Even if you don’t work the audio hustle, the MT8 are a killer pair of cans for price-conscious music fans. Punchy bass and detailed treble are the most prominent sound features, allowing you to hear and adjust every individual element of the sound with astonishing clarity, especially considering their $200 price point.
In many ways, you can think of the Yamaha HP8-MT8 as a trusty pair of audio workboots. They may not be the flashiest-looking accessory, but they get the job done every time. If you’re looking for some excellent studio headphones, or just seriously accurate sound, these are among the best you’ll find.
Our full Yamaha HPH-MT8 review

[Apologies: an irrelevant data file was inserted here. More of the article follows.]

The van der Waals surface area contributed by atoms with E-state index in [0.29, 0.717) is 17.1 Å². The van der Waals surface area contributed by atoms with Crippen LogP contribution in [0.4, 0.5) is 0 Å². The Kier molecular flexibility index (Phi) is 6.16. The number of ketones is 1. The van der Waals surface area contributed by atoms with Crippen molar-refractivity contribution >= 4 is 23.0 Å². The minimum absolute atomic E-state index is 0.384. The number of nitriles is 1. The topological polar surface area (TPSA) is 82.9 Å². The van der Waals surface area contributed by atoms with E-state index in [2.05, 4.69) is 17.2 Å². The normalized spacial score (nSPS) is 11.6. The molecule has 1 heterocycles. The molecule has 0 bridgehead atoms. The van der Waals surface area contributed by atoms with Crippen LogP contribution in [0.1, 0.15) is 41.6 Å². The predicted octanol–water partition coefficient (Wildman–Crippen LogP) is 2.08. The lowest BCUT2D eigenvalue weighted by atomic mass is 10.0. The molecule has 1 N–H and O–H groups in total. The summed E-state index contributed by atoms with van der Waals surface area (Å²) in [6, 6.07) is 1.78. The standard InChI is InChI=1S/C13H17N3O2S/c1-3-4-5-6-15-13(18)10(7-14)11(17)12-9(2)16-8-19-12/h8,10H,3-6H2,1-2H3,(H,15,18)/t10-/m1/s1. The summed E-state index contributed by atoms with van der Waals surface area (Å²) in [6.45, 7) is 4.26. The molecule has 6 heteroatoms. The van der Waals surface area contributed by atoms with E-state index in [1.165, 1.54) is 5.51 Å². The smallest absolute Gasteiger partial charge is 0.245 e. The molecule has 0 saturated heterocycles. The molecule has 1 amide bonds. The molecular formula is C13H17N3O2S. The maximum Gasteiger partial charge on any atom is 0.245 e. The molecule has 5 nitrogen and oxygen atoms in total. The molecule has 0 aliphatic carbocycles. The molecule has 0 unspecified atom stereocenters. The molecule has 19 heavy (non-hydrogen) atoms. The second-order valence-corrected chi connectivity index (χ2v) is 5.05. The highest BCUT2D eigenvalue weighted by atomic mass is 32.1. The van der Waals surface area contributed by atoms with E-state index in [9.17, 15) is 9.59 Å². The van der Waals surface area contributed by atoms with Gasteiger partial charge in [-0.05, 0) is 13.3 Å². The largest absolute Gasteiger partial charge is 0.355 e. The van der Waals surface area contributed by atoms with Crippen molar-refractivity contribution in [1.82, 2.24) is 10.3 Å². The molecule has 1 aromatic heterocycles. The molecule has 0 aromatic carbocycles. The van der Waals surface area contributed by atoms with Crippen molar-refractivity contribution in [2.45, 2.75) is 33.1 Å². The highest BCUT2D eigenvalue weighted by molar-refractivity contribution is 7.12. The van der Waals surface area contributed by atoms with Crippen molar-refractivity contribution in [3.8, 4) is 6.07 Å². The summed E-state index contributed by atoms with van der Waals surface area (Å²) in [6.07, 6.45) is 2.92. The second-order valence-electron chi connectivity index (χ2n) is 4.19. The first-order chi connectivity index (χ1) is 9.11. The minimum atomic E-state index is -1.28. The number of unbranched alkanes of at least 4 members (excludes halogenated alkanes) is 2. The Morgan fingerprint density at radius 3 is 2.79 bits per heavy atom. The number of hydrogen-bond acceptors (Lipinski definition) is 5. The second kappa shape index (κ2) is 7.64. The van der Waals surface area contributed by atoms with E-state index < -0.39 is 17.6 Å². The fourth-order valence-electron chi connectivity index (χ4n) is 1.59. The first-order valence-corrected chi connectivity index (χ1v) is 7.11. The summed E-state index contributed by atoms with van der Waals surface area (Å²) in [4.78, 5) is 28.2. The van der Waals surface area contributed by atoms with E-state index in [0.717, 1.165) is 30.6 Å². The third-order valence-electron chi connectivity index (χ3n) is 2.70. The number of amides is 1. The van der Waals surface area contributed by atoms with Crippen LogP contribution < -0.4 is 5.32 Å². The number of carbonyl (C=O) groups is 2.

How we test
We test headphones and earbuds the way normal people live.
We run every pair through a rigorous testing process over the course of several days or weeks. That includes playing them in all sorts of scenarios — be it on a bus, in the listening room, or at the office — and playing back from a wide array of sources. We know most people use their headphones with a smartphone, often with lower-quality MP3 resolution tracks, so we do, too.
However, we also move up to high-resolution audio files, as well as a wide variety of sources, including plugging in directly to a PC or Mac, using USB DACs (digital-to-analog converters), and employing high-quality, dedicated portable players and amplifiers. Finally, we compare the headphones to some of our go-to models, both in their class and price point, as well as a level or two above to find out if they can punch above their weight.